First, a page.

A Study on the Performance and Scalability of Apache Flink Over Hadoop MapReduce

A Study on the Performance and Scalability of Apache Flink Over Hadoop MapReduce

Pankaj Lathar (CBP Government Engineering College, New Delhi, India) and K. G. Srinivasa (CBP Government Engineering College, New Delhi, India)
Copyright: © 2019 |Pages: 13
DOI: 10.4018/IJFC.2019010103
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With the advancements in science and technology, data is being generated at a staggering rate. The raw data generated is generally of high value and may conceal important information with the potential to solve several real-world problems. In order to extract this information, the raw data available must be processed and analysed efficiently. It has however been observed, that such raw data is generated at a rate faster than it can be processed by traditional methods. This has led to the emergence of the popular parallel processing programming model – MapReduce. In this study, the authors perform a comparative analysis of two popular data processing engines – Apache Flink and Hadoop MapReduce. The analysis is based on the parameters of scalability, reliability and efficiency. The results reveal that Flink unambiguously outperformance Hadoop's MapReduce. Flink's edge over MapReduce can be attributed to following features – Active Memory Management, Dataflow Pipelining and an Inline Optimizer. It can be concluded that as the complexity and magnitude of real time raw data is continuously increasing, it is essential to explore newer platforms that are adequately and efficiently capable of processing such data.
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The following section gives a deep insight into prominent architectural advancement in Apache Flink.

Common Runtime – Stream and Batch Processing

Flink offers a common runtime environment for stream and batch processing. In fact, Flink is typically a data-stream processor which treats batch data as a special case of streaming data.This is in contrast to how most data processing engines treat streaming data as micro-batches. Flink’s innate ability to deal with streaming data makes it capable of dealing efficiently with real time data (O’Malley, 2008).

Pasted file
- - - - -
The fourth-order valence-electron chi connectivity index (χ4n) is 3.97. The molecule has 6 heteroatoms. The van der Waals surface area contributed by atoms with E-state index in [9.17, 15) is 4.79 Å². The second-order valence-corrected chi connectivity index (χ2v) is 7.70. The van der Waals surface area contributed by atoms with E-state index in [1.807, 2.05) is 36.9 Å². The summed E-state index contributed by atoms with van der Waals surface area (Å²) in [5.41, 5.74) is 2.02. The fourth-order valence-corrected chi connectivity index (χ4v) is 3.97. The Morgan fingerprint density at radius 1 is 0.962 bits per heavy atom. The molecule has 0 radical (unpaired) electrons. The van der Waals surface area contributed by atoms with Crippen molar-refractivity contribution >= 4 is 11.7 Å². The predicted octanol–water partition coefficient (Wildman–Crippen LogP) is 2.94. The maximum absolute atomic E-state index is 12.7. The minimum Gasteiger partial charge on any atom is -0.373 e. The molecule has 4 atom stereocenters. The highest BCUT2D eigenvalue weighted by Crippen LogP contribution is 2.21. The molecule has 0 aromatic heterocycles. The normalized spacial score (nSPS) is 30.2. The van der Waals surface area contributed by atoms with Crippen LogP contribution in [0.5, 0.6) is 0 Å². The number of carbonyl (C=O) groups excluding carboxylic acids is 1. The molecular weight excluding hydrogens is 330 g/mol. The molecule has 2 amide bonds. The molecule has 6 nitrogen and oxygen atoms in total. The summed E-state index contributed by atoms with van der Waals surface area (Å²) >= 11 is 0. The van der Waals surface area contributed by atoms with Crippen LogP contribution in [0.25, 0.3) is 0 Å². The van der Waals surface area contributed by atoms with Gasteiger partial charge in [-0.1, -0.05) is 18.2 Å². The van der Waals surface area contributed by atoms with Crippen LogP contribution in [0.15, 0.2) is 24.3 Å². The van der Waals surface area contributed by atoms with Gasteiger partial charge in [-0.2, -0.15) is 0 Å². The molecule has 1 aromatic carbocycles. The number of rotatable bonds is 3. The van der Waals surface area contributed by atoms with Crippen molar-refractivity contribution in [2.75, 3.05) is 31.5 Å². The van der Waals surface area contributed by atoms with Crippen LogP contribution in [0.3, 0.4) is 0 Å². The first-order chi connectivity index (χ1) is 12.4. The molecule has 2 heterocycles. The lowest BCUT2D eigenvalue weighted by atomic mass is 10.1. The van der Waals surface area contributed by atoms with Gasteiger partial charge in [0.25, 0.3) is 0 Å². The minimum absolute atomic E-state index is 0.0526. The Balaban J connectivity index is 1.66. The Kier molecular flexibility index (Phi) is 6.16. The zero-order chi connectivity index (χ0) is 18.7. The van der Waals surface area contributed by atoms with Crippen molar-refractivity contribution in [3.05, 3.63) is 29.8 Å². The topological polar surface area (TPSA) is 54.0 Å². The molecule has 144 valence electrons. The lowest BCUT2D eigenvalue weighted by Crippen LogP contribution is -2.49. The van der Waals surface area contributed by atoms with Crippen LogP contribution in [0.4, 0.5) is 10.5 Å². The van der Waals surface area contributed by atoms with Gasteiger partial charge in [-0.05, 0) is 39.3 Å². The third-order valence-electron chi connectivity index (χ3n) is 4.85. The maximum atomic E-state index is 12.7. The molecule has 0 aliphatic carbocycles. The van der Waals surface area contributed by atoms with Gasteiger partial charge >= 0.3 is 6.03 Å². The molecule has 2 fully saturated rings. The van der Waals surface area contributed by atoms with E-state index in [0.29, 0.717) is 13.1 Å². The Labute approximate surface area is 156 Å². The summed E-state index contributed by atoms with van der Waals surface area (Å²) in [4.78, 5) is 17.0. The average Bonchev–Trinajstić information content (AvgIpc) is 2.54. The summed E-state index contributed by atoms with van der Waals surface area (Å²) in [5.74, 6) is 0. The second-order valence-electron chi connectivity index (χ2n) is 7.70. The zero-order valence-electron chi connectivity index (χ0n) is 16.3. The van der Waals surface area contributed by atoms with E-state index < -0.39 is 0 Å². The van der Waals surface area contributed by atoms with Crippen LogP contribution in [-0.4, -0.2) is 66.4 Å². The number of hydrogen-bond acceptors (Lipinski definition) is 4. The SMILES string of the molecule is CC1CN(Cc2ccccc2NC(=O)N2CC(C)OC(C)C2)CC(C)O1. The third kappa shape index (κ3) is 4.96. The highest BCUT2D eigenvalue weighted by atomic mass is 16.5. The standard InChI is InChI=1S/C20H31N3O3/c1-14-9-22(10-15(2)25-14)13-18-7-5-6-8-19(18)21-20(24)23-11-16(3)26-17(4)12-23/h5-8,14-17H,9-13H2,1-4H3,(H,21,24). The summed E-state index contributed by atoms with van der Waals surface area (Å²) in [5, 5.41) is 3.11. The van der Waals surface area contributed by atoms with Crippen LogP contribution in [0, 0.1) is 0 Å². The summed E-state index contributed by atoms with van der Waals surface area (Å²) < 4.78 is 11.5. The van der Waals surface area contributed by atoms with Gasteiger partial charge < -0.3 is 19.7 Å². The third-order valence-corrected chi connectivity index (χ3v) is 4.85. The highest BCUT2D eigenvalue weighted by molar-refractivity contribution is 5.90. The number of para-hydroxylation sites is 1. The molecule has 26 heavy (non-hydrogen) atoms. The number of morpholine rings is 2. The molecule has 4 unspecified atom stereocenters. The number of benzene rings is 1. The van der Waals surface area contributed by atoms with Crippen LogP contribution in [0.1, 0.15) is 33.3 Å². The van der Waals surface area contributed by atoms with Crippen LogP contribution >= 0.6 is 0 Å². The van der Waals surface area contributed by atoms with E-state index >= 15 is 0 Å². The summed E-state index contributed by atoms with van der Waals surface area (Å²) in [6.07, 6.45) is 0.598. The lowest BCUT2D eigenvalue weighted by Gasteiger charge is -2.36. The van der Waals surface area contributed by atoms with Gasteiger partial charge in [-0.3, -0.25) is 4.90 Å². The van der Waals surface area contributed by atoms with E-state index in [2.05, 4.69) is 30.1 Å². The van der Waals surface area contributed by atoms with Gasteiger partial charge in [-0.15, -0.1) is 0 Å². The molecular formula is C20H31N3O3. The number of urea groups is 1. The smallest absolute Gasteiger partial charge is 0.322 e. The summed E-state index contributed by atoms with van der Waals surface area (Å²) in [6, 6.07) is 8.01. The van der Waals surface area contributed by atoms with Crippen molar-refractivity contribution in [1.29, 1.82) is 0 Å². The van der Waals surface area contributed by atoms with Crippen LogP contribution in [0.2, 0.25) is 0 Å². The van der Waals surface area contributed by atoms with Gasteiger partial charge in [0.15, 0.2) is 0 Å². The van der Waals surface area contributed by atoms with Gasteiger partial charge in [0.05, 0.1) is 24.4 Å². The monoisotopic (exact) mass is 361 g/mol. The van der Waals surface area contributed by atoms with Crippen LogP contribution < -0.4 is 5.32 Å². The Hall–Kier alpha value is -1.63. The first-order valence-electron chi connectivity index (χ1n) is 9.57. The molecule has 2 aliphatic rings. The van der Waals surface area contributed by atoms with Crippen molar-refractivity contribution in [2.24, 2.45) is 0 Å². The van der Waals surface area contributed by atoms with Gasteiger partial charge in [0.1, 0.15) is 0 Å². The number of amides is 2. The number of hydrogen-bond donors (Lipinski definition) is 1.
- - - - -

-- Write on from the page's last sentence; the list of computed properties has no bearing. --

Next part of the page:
Active Memory Management

Several data processing engines (including Hadoop and Flink) are implemented using Java. The major concern with any JVM based implementation is efficient management of the heap. All processor intensive tasks run in memory. Hence, the datasets must be present in memory before being operated upon. However, the size of the main memory is often much less than the size of the dataset leading to OutOfMemoryErrors. Another major drawback associated with JVM based engines are the stalls incurred due to garbage collection. Overhead spent in the garbage collection of several objects can be taking a toll on overall system throughput. Moreover, java objects have some amount of overhead space which depletes the amount of overall memory available (Waas, 2008).

Apache Flink combats these problems associated with memory management using the concept of serialization (Stephan Ewen, 2015). Instead of burdening the heap, Flink serializes objects into a fixed number of pre-allocated memory segments. If data to be processed exceeds the size of the available memory, the serialized objects are spilled to the disk. When the need for these objects surfaces, they are de-serialized and brought back to memory. Moreover, the binary representation of objects uses far less memory. The problem associated with garbage collections is dealt with by reusing short-lived objects. Figure 1 depicts memory management in Flink

Figure 1.

Active memory management in Flink


Program Optimizer

Program written in Flink, are not directly executed. Before execution, the job enters an intermediary Cost-Based Optimization Phase. In this phase, the Flink Optimizer, chooses the most optimum route for execution based on the dataset and the nature of the cluster. This feature makes it possible for the programmer to focus on the code and not the execution environment or the input dataset. This ensures increased productivity of the programmer and enhanced utilization of the cluster.

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